Referring to FIG. 4, amorphous carbon-comprising layer 26 has been patterned, at least in part, using resist layer 30 of FIG. 3 (not shown in FIG. 4) and masking layer 31 of FIG. 3 (not shown in FIG. 4) effective to form a mask 38 over/as part of semiconductor substrate 10. FIG. 4 also depicts resist layer 30 and masking layer 31 as having been removed at the conclusion of formation of mask 38. By way of example only, preferred techniques for processing the substrate of FIG. 3 to produce the substrate of FIG. 4 include a suitable dry anisotropic etch using a CF4 chemistry to extend openings 34 in FIG. 3 through layers 32 and 31 to amorphous carbon-comprising layer 26 where, for example, layers 31 and 32 comprise SiOxNy and Brewer Science BARC products respectively Only some, a majority, most or all of photoresist 30 might be removed during such etching depending upon the composition of resist 30, its thickness, and the etching chemistry utilized. Regardless, after etching through layers 31 and 32, openings 34 can be extended into amorphous carbon-comprising layer 26 utilizing a dry anisotropic etch preferably principally including a SO2 chemistry.

FIG. 3 essentially depicts material 32 being received over the portion of peripheral region 22 during the patterning to produce FIG. 4. Alternately, material 32 might not be received over the portion of peripheral region 22 during the patterning to produce FIG. 4, for example as shown in FIG. 5 for a substrate 100 as an exemplary alternate to FIG. 3. Further, material 32 might be eliminated/not used altogether, or alternately even multiple materials used in addition to masking layer 31.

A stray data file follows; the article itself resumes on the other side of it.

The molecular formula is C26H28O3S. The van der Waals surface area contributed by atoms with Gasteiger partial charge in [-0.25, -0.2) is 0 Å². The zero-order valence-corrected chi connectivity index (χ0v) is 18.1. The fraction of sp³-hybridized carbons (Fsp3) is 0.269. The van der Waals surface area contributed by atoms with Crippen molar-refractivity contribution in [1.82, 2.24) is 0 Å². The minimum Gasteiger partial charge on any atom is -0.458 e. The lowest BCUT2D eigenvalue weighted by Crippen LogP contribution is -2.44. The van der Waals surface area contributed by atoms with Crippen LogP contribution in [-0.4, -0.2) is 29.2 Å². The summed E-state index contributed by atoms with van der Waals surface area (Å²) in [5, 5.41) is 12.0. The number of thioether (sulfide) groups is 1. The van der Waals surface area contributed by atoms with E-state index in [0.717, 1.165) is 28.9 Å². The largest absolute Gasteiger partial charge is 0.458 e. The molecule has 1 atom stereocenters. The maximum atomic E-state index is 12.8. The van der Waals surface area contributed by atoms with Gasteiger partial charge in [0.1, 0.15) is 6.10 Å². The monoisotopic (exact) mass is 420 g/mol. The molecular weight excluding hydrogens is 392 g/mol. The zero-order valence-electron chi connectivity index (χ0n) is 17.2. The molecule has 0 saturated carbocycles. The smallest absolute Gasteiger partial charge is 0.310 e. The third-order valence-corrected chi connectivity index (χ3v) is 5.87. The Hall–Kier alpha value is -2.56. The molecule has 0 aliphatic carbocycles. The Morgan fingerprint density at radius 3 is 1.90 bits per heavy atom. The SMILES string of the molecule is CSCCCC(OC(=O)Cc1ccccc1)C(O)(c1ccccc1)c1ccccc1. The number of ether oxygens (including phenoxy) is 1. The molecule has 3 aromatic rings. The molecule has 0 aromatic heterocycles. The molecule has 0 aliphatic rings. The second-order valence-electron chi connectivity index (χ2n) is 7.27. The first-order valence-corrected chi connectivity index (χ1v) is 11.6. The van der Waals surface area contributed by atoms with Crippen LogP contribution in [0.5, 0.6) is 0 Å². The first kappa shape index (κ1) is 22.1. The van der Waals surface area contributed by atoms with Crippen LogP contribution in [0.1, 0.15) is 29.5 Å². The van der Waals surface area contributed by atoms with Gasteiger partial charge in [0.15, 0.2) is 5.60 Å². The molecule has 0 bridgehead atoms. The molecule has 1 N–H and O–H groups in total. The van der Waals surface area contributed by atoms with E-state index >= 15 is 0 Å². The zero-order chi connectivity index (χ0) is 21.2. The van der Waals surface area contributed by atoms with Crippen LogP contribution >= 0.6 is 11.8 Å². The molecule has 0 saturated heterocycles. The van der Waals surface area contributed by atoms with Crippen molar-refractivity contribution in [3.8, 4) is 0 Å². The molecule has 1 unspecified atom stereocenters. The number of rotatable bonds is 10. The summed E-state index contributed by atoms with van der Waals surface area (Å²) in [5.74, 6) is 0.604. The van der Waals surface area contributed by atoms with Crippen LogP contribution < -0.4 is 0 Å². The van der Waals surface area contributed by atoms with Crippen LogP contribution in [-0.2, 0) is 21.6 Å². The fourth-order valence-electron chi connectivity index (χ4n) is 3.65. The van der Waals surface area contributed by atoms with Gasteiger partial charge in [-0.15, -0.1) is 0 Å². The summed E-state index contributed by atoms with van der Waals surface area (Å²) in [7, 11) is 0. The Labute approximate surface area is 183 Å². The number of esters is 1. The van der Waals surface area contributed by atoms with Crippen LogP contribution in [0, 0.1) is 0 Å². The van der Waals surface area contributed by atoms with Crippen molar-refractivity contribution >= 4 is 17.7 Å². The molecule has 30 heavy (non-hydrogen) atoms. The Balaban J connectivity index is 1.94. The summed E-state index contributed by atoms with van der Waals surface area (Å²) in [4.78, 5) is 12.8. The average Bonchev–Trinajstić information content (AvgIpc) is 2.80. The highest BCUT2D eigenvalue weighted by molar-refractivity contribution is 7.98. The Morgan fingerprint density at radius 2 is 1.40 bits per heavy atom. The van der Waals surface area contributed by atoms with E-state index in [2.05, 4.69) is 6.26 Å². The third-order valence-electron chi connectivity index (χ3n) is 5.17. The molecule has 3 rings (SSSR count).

The thickened resist portion shown over at least some of peripheral region 22 may or may not occur at all, and at different times if such does occur. For example, it may appear only after a partial or initial dry develop of layer 31 (and material 32 when used), or only after such layer(s) has/have been fully developed by extending openings 34 therethrough, or maybe not until etching completely through layer 26. A reason is that during a dry etch, polymer formation from such etch can occur faster at the periphery of the substrate than centrally. This polymer can form on top of the deposited resist and block removal of material therebeneath during the dry etch. Material beneath the resist in turn can block amorphous carbon removal during strip of the resist. Eliminating the masking layer 31 (most commonly an inorganic antireflective coating) from at least some, and preferably all, of the peripheral region can overcome this problem. Further, the peripheral region might be thicker due to reasons other than photoresist application and processing, for example due to a thicker portion of the amorphous carbon being formed at the periphery during its formation.